While many companies had to cut perks during the recent recession, the situation is definitely looking up as more and more companies are recognizing the need to stay competitive to keep top talent. In fact, many companies are going beyond simply reinstating perks and are exceeding what was previously offered according to a study by Challenger, Gray & Christmas, Inc.

The study shows that:

  • 83 percent of companies interviewed have reinstated at least some of their perks
  • 42 percent have at least returned to pre-recession levels
  • 24 percent are exceeding the perks that were previously offered

According to Gallup data, the companies excelling at these perk offerings will maintain their edge in the marketplace. Assuming perks equate to engagement, those companies can expect 49 percent higher employee-retention, 18 percent higher productivity, and 16 percent higher profits compared to the bottom 25 percent.

All too often, small businesses and startups with smaller benefit budgets struggle to attract employees with incentives. However, all is not for loss when it comes to company perks for small businesses without Google-size benefit budgets. You don’t need to have a rock-climbing wall or a movie theater in your office to keep employees satisfied. There are benefits small companies can provide that hold significant weight with potential employees. Across the board, there is one perk that is valuable to companies looking to hire top talent: flexibility. Adidas’ motto for its employees is “as few rules as necessary, as much flexibility as possible.”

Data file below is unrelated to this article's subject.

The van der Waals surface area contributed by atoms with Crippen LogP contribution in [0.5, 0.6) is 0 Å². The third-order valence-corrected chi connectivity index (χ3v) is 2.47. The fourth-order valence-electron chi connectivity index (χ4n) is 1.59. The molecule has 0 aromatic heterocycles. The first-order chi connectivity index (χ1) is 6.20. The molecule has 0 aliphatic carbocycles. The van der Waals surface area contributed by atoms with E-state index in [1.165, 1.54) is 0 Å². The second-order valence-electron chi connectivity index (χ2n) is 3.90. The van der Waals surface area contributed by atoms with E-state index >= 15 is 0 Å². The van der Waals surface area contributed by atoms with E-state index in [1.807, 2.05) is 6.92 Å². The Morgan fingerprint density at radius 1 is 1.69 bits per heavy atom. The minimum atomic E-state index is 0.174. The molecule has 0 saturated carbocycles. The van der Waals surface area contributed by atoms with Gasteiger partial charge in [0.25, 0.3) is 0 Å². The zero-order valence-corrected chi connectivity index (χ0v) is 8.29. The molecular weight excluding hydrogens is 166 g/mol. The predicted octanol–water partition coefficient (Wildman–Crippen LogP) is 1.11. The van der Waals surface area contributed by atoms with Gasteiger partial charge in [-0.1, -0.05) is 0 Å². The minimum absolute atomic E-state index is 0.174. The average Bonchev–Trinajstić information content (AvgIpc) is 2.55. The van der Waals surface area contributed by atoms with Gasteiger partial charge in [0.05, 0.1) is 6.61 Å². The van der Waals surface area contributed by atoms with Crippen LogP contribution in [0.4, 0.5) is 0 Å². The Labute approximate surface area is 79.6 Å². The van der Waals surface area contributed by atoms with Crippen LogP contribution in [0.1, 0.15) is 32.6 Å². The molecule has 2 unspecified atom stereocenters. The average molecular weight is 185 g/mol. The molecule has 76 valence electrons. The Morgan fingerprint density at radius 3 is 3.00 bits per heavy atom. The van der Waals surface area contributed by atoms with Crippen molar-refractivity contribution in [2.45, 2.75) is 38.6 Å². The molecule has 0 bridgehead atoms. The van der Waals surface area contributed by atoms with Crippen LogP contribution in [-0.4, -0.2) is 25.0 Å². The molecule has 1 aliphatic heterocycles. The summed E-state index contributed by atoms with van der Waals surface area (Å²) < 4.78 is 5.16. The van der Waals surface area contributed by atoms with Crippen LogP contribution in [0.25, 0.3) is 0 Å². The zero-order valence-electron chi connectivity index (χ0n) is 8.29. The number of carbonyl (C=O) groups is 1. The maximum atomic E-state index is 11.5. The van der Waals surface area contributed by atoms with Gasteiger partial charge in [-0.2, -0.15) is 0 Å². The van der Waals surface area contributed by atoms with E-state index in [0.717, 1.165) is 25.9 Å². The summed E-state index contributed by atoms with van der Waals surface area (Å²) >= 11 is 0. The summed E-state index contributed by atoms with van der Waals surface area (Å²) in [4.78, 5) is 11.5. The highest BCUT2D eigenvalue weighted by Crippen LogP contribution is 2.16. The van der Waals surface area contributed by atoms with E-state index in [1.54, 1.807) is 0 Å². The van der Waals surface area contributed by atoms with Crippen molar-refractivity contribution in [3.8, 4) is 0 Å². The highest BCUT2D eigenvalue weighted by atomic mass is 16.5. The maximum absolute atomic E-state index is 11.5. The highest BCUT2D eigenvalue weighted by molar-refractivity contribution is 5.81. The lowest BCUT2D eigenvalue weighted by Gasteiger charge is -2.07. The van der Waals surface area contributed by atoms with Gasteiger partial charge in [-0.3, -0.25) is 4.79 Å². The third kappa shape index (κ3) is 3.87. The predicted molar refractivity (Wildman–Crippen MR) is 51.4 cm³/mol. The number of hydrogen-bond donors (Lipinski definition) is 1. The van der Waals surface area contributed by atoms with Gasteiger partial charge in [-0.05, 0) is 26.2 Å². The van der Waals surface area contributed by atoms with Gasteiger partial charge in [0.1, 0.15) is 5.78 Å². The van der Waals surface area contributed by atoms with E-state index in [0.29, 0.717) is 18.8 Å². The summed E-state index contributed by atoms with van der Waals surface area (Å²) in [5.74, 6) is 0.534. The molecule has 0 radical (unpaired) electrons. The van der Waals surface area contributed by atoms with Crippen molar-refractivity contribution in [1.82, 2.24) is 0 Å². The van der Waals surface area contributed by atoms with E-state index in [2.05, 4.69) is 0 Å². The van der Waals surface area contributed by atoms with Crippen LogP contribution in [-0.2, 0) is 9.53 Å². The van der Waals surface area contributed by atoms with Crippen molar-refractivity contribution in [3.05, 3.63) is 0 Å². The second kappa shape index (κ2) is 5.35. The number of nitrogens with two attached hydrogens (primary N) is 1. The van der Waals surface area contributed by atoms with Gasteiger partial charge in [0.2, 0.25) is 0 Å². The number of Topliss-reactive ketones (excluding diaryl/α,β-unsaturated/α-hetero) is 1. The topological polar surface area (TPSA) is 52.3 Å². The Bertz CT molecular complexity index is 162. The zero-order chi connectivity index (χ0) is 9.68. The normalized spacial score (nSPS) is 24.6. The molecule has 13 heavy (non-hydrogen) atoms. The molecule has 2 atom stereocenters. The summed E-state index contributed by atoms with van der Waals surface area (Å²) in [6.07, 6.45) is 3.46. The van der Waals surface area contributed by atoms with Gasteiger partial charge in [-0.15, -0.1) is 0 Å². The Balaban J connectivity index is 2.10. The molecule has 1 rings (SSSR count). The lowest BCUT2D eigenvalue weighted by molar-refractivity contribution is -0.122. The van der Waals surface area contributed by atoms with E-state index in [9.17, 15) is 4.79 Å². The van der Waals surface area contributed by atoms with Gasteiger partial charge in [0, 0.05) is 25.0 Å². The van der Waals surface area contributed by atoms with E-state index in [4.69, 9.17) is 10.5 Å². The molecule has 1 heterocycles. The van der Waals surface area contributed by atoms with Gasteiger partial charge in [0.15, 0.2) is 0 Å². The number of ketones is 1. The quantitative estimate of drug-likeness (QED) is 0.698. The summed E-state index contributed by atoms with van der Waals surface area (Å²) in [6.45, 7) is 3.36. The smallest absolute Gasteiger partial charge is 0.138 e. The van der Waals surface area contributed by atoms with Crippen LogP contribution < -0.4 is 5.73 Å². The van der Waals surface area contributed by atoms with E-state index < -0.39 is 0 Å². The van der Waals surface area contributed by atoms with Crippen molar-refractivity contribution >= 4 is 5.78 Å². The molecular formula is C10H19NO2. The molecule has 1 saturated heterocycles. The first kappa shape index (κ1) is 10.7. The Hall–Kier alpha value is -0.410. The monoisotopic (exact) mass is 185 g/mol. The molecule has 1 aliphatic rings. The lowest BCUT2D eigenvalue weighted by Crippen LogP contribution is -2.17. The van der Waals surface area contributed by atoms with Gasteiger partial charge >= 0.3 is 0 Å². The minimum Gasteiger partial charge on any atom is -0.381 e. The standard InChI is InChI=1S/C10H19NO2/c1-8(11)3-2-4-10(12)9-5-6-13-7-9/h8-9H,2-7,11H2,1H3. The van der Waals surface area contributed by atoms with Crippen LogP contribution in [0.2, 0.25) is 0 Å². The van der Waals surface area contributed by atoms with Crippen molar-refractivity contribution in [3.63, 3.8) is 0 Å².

While this seems to break the norm of the typical businesses structure, it is a great way to retain top talent, encourage innovation, and allow employees produce their highest quality work. Most importantly, being flexible is free. Trust your employees to know when they are most productive and allow them to work around this schedule.